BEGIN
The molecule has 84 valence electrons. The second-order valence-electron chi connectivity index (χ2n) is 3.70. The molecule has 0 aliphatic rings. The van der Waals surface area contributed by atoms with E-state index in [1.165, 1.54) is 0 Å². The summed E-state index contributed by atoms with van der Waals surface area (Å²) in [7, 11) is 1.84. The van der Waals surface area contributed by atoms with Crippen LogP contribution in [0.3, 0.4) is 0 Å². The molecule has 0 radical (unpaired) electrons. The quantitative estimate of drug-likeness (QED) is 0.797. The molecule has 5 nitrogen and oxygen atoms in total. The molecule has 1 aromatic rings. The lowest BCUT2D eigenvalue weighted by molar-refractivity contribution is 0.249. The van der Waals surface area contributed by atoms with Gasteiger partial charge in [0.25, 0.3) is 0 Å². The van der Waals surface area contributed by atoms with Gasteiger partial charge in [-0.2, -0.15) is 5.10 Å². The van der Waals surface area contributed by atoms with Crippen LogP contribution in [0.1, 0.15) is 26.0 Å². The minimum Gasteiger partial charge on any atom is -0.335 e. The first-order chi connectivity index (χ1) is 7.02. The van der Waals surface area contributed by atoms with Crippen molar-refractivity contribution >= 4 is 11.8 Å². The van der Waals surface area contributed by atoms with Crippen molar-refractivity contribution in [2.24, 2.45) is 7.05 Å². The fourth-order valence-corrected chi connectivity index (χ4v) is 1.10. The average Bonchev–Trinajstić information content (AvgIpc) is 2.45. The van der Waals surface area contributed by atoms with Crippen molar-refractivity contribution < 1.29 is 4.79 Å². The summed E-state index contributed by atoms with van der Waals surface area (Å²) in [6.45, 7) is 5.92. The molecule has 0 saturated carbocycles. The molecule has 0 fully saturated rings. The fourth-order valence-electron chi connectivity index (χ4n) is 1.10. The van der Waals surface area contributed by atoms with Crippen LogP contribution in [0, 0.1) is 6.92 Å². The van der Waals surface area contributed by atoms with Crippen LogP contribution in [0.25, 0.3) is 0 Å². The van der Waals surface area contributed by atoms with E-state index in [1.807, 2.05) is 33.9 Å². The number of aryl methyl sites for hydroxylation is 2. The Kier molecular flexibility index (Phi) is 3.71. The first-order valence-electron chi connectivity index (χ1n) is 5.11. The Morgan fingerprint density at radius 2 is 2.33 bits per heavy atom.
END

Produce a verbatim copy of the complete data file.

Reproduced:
The molecule has 84 valence electrons. The second-order valence-electron chi connectivity index (χ2n) is 3.70. The molecule has 0 aliphatic rings. The van der Waals surface area contributed by atoms with E-state index in [1.165, 1.54) is 0 Å². The summed E-state index contributed by atoms with van der Waals surface area (Å²) in [7, 11) is 1.84. The van der Waals surface area contributed by atoms with Crippen LogP contribution in [0.3, 0.4) is 0 Å². The molecule has 0 radical (unpaired) electrons. The quantitative estimate of drug-likeness (QED) is 0.797. The molecule has 5 nitrogen and oxygen atoms in total. The molecule has 1 aromatic rings. The lowest BCUT2D eigenvalue weighted by molar-refractivity contribution is 0.249. The van der Waals surface area contributed by atoms with Gasteiger partial charge in [0.25, 0.3) is 0 Å². The van der Waals surface area contributed by atoms with Gasteiger partial charge in [-0.2, -0.15) is 5.10 Å². The van der Waals surface area contributed by atoms with Crippen LogP contribution in [0.1, 0.15) is 26.0 Å². The minimum Gasteiger partial charge on any atom is -0.335 e. The first-order chi connectivity index (χ1) is 7.02. The van der Waals surface area contributed by atoms with Crippen molar-refractivity contribution >= 4 is 11.8 Å². The van der Waals surface area contributed by atoms with Crippen molar-refractivity contribution in [2.24, 2.45) is 7.05 Å². The fourth-order valence-corrected chi connectivity index (χ4v) is 1.10. The average Bonchev–Trinajstić information content (AvgIpc) is 2.45. The van der Waals surface area contributed by atoms with Crippen molar-refractivity contribution < 1.29 is 4.79 Å². The summed E-state index contributed by atoms with van der Waals surface area (Å²) in [6.45, 7) is 5.92. The molecule has 0 saturated carbocycles. The molecule has 0 fully saturated rings. The fourth-order valence-electron chi connectivity index (χ4n) is 1.10. The van der Waals surface area contributed by atoms with Crippen LogP contribution in [0, 0.1) is 6.92 Å². The van der Waals surface area contributed by atoms with Crippen LogP contribution in [0.25, 0.3) is 0 Å². The van der Waals surface area contributed by atoms with E-state index in [1.807, 2.05) is 33.9 Å². The number of aryl methyl sites for hydroxylation is 2. The Kier molecular flexibility index (Phi) is 3.71. The first-order valence-electron chi connectivity index (χ1n) is 5.11. The Morgan fingerprint density at radius 2 is 2.33 bits per heavy atom.